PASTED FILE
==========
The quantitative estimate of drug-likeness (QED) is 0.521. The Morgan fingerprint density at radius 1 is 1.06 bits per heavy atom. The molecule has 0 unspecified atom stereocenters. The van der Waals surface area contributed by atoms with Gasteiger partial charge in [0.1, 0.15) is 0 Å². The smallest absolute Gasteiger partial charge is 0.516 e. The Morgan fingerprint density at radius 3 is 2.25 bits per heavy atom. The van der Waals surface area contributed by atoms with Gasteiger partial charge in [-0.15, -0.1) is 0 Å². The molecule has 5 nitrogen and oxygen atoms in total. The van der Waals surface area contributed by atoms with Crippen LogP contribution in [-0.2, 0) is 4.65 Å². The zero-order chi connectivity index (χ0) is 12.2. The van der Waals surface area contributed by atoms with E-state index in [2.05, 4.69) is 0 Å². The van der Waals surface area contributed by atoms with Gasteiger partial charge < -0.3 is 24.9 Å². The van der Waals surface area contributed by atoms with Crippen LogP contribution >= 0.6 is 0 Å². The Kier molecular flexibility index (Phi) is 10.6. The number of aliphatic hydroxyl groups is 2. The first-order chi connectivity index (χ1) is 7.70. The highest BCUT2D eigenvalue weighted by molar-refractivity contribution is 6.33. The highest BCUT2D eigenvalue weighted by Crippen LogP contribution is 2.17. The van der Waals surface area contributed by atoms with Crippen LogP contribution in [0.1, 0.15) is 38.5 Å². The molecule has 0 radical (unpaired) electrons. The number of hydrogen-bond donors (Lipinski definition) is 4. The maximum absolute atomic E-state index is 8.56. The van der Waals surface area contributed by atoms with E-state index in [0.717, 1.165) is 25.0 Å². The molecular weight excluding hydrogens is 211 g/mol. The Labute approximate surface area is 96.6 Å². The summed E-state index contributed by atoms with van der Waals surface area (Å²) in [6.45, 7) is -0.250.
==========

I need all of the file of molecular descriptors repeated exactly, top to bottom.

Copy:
The quantitative estimate of drug-likeness (QED) is 0.521. The Morgan fingerprint density at radius 1 is 1.06 bits per heavy atom. The molecule has 0 unspecified atom stereocenters. The van der Waals surface area contributed by atoms with Gasteiger partial charge in [0.1, 0.15) is 0 Å². The smallest absolute Gasteiger partial charge is 0.516 e. The Morgan fingerprint density at radius 3 is 2.25 bits per heavy atom. The van der Waals surface area contributed by atoms with Gasteiger partial charge in [-0.15, -0.1) is 0 Å². The molecule has 5 nitrogen and oxygen atoms in total. The van der Waals surface area contributed by atoms with Crippen LogP contribution in [-0.2, 0) is 4.65 Å². The zero-order chi connectivity index (χ0) is 12.2. The van der Waals surface area contributed by atoms with E-state index in [2.05, 4.69) is 0 Å². The van der Waals surface area contributed by atoms with Gasteiger partial charge < -0.3 is 24.9 Å². The van der Waals surface area contributed by atoms with Crippen LogP contribution >= 0.6 is 0 Å². The Kier molecular flexibility index (Phi) is 10.6. The number of aliphatic hydroxyl groups is 2. The first-order chi connectivity index (χ1) is 7.70. The highest BCUT2D eigenvalue weighted by molar-refractivity contribution is 6.33. The highest BCUT2D eigenvalue weighted by Crippen LogP contribution is 2.17. The van der Waals surface area contributed by atoms with Crippen LogP contribution in [0.1, 0.15) is 38.5 Å². The molecule has 0 radical (unpaired) electrons. The number of hydrogen-bond donors (Lipinski definition) is 4. The maximum absolute atomic E-state index is 8.56. The van der Waals surface area contributed by atoms with E-state index in [0.717, 1.165) is 25.0 Å². The molecular weight excluding hydrogens is 211 g/mol. The Labute approximate surface area is 96.6 Å². The summed E-state index contributed by atoms with van der Waals surface area (Å²) in [6.45, 7) is -0.250.